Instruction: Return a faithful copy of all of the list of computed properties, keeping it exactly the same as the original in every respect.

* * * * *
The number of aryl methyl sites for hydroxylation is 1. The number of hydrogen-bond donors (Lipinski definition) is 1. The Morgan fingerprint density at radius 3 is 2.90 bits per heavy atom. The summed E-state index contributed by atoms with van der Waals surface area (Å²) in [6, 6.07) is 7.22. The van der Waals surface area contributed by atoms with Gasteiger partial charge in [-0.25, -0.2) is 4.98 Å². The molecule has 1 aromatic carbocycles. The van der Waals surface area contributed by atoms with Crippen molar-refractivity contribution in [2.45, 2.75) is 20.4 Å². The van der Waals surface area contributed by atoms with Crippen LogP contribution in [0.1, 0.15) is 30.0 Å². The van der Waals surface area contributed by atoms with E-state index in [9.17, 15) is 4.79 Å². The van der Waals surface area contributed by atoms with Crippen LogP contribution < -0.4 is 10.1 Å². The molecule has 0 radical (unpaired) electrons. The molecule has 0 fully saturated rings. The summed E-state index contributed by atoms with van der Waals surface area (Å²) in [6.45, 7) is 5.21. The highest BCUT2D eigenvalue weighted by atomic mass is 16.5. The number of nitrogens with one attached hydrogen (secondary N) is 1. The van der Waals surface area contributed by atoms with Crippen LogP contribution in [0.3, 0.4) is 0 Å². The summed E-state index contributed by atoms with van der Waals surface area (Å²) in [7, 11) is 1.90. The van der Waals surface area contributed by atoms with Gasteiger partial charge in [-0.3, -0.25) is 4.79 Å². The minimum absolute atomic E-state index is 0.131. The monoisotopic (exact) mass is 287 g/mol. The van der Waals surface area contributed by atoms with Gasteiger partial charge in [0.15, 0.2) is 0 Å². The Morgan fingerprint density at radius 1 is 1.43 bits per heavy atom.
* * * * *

The number of aryl methyl sites for hydroxylation is 1. The number of hydrogen-bond donors (Lipinski definition) is 1. The Morgan fingerprint density at radius 3 is 2.90 bits per heavy atom. The summed E-state index contributed by atoms with van der Waals surface area (Å²) in [6, 6.07) is 7.22. The van der Waals surface area contributed by atoms with Gasteiger partial charge in [-0.25, -0.2) is 4.98 Å². The molecule has 1 aromatic carbocycles. The van der Waals surface area contributed by atoms with Crippen molar-refractivity contribution in [2.45, 2.75) is 20.4 Å². The van der Waals surface area contributed by atoms with Crippen LogP contribution in [0.1, 0.15) is 30.0 Å². The van der Waals surface area contributed by atoms with E-state index in [9.17, 15) is 4.79 Å². The van der Waals surface area contributed by atoms with Crippen LogP contribution < -0.4 is 10.1 Å². The molecule has 0 radical (unpaired) electrons. The molecule has 0 fully saturated rings. The summed E-state index contributed by atoms with van der Waals surface area (Å²) in [6.45, 7) is 5.21. The highest BCUT2D eigenvalue weighted by atomic mass is 16.5. The number of nitrogens with one attached hydrogen (secondary N) is 1. The van der Waals surface area contributed by atoms with Crippen LogP contribution in [0.3, 0.4) is 0 Å². The summed E-state index contributed by atoms with van der Waals surface area (Å²) in [7, 11) is 1.90. The van der Waals surface area contributed by atoms with Gasteiger partial charge in [-0.3, -0.25) is 4.79 Å². The minimum absolute atomic E-state index is 0.131. The monoisotopic (exact) mass is 287 g/mol. The van der Waals surface area contributed by atoms with Gasteiger partial charge in [0.15, 0.2) is 0 Å². The Morgan fingerprint density at radius 1 is 1.43 bits per heavy atom.